Opening a second front on the War on Poverty: Stephen K. Medvic
In this guest op-ed, Associate Professor of Government Stephen Medvic argues in part that if more Americans understood the basic facts about anti-poverty programs, there would be more support for enhancing the nation’s social safety net. "Success in the War on Poverty, like victory in all wars, requires widespread public support. Ultimately, this battle will not be won until the American people are fully committed to ending poverty in the United States."
We've fallen short on the War on Poverty - here's why: Antonio Callari
In this guest op-ed, F&M Professor of Economics Antonio Callari argues in part that "to fight a war against poverty in an environment of unemployment, or underemployment and lower wages, is like going up against a too-well-entrenched enemy." Callari says he war on poverty could arguably have yielded much better results had it operated in a full employment environment.
'Into the Woods': Sondheim musical staged at F&M College
Franklin & Marshall College sophomore Charlotte Wynn will direct "Into the Woods," which is being put on by the student-run F&M Players at the Roschel Center for the Performing Arts Jan. 16-18. Wynn discusses the play, which was written by F&M grad James Lapine and is about the world of fairytales before and after the "and they lived happily ever after." F&M students Hannah Weissler, Josh Chopak and Kelsey Prakken also are mentioned.
Blue and White of Duke’s Pep Band Gets a Touch of Gray
The New York Times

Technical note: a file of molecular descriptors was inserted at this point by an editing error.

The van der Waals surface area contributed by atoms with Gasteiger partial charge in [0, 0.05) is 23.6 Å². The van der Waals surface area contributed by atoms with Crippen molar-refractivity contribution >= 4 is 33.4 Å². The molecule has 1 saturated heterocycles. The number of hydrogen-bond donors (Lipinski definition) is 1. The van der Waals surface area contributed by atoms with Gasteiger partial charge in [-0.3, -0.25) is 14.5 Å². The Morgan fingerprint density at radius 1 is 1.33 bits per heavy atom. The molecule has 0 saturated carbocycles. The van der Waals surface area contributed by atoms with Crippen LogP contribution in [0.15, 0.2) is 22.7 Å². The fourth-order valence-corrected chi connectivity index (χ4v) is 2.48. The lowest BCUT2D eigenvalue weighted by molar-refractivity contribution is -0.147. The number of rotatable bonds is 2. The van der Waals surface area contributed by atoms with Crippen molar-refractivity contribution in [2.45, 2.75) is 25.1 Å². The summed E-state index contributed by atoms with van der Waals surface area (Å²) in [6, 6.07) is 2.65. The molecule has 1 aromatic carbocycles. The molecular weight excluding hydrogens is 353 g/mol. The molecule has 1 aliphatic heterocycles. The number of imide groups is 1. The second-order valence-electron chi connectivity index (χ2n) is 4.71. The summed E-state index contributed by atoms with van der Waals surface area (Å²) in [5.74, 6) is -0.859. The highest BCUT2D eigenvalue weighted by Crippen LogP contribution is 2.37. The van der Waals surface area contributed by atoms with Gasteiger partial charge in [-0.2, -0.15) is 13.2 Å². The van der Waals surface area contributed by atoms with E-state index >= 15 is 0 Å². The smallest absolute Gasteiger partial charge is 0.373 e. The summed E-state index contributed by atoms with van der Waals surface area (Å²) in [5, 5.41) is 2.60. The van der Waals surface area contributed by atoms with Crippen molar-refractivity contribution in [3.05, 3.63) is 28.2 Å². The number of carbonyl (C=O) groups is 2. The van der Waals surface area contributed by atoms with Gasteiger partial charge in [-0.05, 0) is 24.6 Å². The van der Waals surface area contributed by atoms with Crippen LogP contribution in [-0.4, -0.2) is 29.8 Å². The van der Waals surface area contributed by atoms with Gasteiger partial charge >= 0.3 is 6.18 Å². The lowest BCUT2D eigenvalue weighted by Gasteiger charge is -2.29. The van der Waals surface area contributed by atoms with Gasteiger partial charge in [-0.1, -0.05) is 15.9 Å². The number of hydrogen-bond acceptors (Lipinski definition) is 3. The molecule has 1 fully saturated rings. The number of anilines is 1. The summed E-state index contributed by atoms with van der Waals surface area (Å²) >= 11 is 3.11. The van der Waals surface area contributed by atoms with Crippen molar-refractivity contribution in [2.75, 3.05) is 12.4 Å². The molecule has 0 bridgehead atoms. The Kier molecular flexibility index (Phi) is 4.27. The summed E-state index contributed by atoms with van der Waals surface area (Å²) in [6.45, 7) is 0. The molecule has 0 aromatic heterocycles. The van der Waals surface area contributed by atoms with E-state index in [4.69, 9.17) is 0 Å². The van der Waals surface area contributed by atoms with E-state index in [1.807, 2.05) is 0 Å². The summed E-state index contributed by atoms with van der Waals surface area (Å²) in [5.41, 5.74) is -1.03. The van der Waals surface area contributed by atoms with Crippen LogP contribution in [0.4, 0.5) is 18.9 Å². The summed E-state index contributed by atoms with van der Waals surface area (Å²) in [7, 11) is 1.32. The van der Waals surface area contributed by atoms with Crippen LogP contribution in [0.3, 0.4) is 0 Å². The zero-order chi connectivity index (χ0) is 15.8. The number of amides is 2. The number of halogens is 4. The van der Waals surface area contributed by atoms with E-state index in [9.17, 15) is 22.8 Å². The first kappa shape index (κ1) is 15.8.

Duke's University's alumni pep band performs when the Blue Devils travel to neutral-site games in major cities or at home games when the student band is on winter break. The alumni band recently performed at Madison Square Garden. F&M Associate Professor of Psychology Meredith Bashaw, Duke class of 1997, and a flutist, is featured.
Gerlach unexpectedly puts seat into play
Daily Local News
Six-term incumbent U.S. Rep. Jim Gerlach announced Monday he will not seek reelection this year, citing Washington's political gridlock. Terry Madonna, director of the Center for Politics and Public Affairs at Franklin & Marshall College, said the announcement came “out of the blue” but said gridlock has been an issue for several others who have decided to resign from politics.
Nothing can make local triathlete John Hargreaves quit, not even a heart stoppage
In this profile, F&M alumnus John Hargreaves talks about how he developed a passion for running and fitness when he was a student at F&M. That passion has endured even as Hargreaves recovers from cardiac bypass surgery. At F&M In 1974, Hargreaves received the Garrigues Award, which was presented to the most outstanding college athlete of that year. In 2010, Hargreaves was inducted into the Franklin & Marshall Hall of Fame for track and cross country.
Experts look ahead to state, national politics in new year
As the new year began, three political experts: Franklin & Marshall College political scientists Stephen Medvic and G. Terry Madonna and Muhlenberg College political analyst Chris Borick, made a few predictions about what political issues in Harrisburg and Washington, D.C., will grab headlines in 2014.